By Harriet P. Gross
Some like ‘em soft. Some like ‘em hard — but not so hard that they have to be cut with knife and fork. Matzah balls, that is.
I recently attended the third annual Jewish studies banquet at Southern Methodist University, where the first course of an otherwise excellent dinner was chicken broth with matzah balls as hard as described above.
I briefly discussed this culinary lapse with the young woman sitting to my right, who was Kenitra Brown, an SMU law student also working in the university’s department of religious studies. She has little to do with the menus for these events, but much responsibility for planning the events themselves. So we dropped the food discussion to talk of other things.
Jewish studies programming is offered through the religious studies department; SMU also has a campus-wide religious studies club. These two organizations issue the yearly banquet invitations. I asked why I was lucky enough to get one, since I have no formal connection to the university.
“All religious studies majors and minors are invited, as well as any interested SMU faculty and staff,” Brown explained. “The community list is compiled from affiliations and suggestions.” I don’t know who suggested me, but I’m certainly grateful.
She also told me that this banquet series began with people looking at ways to inform both the university community and all of Dallas about SMU’s Jewish learning opportunities. An engaging event with a good meal and an interesting lecturer “fleshed out from there,” she said.
The lecturers have indeed been interesting; so far, they have all been academics with specialties in areas that lend themselves to a light touch.
The first presenter, in 2011, was Professor Nora Rubel of the University of Rochester. One of her religion courses covers American Judaism in relation to American “foodways,” and her banquet speech dealt with how “The Settlement Cook Book” — first published in 1901 and still a beloved homemaker standard today — transformed the Jewish American kitchen.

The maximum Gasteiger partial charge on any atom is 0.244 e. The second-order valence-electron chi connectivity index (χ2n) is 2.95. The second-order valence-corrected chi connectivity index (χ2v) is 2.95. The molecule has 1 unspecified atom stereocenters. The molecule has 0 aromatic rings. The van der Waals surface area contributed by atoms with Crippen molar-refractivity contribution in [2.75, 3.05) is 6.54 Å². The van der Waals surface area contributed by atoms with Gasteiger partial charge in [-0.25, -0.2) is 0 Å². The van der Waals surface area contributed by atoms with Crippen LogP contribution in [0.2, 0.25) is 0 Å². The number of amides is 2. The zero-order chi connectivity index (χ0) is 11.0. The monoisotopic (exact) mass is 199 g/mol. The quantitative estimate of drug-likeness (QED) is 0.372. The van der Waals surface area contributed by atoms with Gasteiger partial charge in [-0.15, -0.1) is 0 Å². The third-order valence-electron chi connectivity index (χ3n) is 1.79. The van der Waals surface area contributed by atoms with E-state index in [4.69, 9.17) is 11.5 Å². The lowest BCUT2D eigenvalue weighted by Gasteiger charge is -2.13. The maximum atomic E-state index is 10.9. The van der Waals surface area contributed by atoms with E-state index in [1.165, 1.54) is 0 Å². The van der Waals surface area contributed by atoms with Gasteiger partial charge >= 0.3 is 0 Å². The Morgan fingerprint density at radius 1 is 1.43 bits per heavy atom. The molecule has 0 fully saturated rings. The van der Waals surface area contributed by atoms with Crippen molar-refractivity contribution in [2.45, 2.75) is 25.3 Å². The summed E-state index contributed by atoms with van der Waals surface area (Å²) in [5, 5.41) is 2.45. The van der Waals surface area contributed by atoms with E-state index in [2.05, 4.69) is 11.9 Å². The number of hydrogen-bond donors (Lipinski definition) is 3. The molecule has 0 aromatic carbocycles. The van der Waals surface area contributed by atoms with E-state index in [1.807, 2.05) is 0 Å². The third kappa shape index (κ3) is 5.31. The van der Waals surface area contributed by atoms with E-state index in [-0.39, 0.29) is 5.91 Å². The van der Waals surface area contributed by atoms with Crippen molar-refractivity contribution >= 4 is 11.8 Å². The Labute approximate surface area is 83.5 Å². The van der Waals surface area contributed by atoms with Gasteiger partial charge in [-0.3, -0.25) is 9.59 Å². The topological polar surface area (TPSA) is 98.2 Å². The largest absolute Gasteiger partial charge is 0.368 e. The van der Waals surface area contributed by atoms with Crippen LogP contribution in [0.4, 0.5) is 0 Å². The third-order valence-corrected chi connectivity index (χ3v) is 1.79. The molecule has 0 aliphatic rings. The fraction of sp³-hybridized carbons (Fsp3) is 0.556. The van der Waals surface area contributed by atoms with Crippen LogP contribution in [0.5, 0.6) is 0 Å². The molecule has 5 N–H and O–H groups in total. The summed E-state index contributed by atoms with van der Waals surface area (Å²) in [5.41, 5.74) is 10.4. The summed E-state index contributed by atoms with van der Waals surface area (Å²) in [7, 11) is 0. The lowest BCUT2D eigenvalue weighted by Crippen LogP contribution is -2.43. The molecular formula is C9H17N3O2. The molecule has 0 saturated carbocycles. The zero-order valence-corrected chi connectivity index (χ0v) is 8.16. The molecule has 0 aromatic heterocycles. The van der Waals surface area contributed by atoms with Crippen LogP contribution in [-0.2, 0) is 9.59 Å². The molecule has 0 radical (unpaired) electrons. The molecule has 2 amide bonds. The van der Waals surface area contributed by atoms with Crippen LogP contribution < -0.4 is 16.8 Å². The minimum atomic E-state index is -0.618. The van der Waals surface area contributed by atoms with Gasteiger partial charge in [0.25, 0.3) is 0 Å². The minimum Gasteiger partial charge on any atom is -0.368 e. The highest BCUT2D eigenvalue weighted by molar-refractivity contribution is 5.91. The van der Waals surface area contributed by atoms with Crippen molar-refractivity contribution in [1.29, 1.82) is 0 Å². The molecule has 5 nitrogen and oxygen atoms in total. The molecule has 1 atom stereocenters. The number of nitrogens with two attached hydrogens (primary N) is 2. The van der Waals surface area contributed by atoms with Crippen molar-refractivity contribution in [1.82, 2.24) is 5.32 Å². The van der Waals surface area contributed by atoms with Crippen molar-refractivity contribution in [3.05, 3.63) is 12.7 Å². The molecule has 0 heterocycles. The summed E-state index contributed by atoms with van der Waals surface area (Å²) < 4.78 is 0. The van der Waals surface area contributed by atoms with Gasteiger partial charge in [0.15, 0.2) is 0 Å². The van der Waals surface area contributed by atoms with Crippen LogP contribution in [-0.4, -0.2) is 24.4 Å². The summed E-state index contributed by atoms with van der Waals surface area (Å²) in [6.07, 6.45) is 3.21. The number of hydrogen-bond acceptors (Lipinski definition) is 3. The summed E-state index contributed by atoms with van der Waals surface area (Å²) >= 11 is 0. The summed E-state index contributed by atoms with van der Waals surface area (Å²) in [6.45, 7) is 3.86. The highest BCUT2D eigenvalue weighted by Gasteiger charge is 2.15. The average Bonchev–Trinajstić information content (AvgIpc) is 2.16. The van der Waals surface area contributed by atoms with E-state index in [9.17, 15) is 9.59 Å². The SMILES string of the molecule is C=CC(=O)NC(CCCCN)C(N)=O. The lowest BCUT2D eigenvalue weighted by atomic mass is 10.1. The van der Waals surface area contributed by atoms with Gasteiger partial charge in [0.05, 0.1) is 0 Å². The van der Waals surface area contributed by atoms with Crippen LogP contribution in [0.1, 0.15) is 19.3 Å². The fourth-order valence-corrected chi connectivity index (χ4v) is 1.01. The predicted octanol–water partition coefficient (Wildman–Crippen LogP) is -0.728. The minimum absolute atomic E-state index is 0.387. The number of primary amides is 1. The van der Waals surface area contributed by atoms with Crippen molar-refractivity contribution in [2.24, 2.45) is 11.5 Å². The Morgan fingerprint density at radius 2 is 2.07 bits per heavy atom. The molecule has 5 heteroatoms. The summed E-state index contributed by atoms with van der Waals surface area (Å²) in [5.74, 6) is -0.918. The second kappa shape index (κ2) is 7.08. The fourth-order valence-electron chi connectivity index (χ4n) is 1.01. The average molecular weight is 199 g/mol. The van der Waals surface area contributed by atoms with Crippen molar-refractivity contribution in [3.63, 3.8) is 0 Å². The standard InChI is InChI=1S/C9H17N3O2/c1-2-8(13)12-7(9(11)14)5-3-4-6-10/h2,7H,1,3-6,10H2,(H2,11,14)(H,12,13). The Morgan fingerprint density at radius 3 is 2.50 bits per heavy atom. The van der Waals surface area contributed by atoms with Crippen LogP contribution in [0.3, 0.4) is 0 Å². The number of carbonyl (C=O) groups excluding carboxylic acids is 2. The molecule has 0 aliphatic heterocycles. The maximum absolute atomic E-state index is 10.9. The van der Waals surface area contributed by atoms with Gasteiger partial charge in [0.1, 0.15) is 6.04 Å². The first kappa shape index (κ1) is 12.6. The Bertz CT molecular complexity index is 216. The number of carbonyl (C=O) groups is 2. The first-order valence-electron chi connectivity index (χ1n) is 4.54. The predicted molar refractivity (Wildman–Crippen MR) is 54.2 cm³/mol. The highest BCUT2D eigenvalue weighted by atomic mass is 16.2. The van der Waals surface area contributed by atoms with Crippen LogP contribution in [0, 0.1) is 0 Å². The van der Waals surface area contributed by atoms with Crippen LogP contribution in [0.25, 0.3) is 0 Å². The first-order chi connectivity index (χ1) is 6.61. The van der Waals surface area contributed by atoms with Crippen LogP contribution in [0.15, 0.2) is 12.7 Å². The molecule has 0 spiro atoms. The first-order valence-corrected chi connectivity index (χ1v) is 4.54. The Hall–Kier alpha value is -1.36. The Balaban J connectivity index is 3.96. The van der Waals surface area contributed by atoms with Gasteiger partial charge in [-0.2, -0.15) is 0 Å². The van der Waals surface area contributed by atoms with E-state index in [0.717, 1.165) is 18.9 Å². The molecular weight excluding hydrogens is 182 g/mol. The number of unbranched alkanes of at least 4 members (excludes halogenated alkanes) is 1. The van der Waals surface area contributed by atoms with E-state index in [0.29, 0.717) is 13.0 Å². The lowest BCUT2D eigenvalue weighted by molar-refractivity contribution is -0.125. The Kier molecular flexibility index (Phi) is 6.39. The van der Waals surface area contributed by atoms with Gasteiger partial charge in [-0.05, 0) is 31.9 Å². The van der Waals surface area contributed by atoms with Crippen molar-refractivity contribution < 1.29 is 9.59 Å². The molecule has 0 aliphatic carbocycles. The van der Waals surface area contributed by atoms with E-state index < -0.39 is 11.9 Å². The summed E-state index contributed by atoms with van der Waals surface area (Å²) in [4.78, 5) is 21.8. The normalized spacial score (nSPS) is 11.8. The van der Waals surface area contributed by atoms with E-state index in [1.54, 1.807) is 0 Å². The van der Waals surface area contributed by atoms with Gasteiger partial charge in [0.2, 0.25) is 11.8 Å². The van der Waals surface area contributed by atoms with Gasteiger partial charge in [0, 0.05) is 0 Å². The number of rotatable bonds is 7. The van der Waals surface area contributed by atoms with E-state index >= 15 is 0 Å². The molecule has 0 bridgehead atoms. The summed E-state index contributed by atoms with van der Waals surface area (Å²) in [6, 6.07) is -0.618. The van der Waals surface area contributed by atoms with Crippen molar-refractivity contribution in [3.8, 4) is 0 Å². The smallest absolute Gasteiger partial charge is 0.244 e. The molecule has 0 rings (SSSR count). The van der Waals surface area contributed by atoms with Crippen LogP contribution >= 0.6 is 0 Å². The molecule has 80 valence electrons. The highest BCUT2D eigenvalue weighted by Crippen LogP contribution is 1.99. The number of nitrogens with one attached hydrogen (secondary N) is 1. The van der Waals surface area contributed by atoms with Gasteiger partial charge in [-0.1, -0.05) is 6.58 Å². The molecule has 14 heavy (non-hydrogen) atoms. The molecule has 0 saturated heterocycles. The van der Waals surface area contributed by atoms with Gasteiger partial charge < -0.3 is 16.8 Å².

Last year’s lecture had the intriguing title of “Jewish Humor and Nervous Wrecks: Fools, Bumblers, Schlemiels and the Women They Love.” Adam Rovner teaches in the English department of the University of Denver, but in its Judaic Studies Center he explores what he calls “a recognizable strain of ‘Jewish humor’ that runs from ancient texts to modern literary and cinematic comedies.”
In his joke-rich presentation, he emphasized that he takes humor seriously “in order to explain how Jewish men and women are portrayed in our contemporary culture.”
The banquet’s centerpiece this year continued the tradition of lighthearted seriousness, as Rebecca Alpert of Temple University gave an informal slide-show lecture that went beyond her usual courses in religion and women’s studies: “Jews and Black Baseball,” it was called.
After documenting the influence of the first on the second, she broadened her topic to include basketball, and we learned much about Abe Saperstein, owner/coach of the virtually unknown Savoy Big Five, the team that became the very well-known Harlem Globetrotters.
Working with Brown on making these interesting programs possible are Jill DeTemple, an SMU professor who advises the religious studies club, and Serge Frolov, who holds SMU’s Nate and Ann Levine Endowed Chair in Jewish Studies.
(This is a good time to note that the next of his twice-yearly Levine Lectures will be on Tuesday, April 16. Not so freewheeling as the banquet speakers, but certainly as interesting, will be Tammi Schneider of Claremont Graduate University, who will emphasize Jacob’s wife, Leah, in her presentation called “What Do We Do With Genesis? Feminism and the Bible in the 21st Century.”)
Oh, yes — before the recent banquet ended, I did send this message back to the kitchen: “You are giving Jewish cooking a bad name. Next time, boil your matzah balls for 20 minutes minimum with a lid on the pot, and DON’T PEEK.”